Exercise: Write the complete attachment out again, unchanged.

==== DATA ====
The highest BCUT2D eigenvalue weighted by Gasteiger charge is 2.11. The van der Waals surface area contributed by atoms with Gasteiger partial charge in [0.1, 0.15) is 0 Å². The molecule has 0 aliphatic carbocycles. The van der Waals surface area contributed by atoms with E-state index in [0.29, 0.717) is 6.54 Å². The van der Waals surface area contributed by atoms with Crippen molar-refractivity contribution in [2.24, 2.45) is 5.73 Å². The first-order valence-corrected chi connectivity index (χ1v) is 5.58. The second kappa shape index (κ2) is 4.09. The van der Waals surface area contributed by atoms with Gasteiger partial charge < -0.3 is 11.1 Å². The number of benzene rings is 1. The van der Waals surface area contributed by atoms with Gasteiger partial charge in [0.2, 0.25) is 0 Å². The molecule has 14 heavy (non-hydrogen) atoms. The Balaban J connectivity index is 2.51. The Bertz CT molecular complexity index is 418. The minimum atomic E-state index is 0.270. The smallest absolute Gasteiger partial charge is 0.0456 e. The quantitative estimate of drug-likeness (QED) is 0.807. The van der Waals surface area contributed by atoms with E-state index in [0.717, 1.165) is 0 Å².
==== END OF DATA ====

The highest BCUT2D eigenvalue weighted by Gasteiger charge is 2.11. The van der Waals surface area contributed by atoms with Gasteiger partial charge in [0.1, 0.15) is 0 Å². The molecule has 0 aliphatic carbocycles. The van der Waals surface area contributed by atoms with E-state index in [0.29, 0.717) is 6.54 Å². The van der Waals surface area contributed by atoms with Crippen molar-refractivity contribution in [2.24, 2.45) is 5.73 Å². The first-order valence-corrected chi connectivity index (χ1v) is 5.58. The second kappa shape index (κ2) is 4.09. The van der Waals surface area contributed by atoms with Gasteiger partial charge < -0.3 is 11.1 Å². The number of benzene rings is 1. The van der Waals surface area contributed by atoms with Gasteiger partial charge in [0.2, 0.25) is 0 Å². The molecule has 14 heavy (non-hydrogen) atoms. The Balaban J connectivity index is 2.51. The Bertz CT molecular complexity index is 418. The minimum atomic E-state index is 0.270. The smallest absolute Gasteiger partial charge is 0.0456 e. The quantitative estimate of drug-likeness (QED) is 0.807. The van der Waals surface area contributed by atoms with E-state index in [0.717, 1.165) is 0 Å².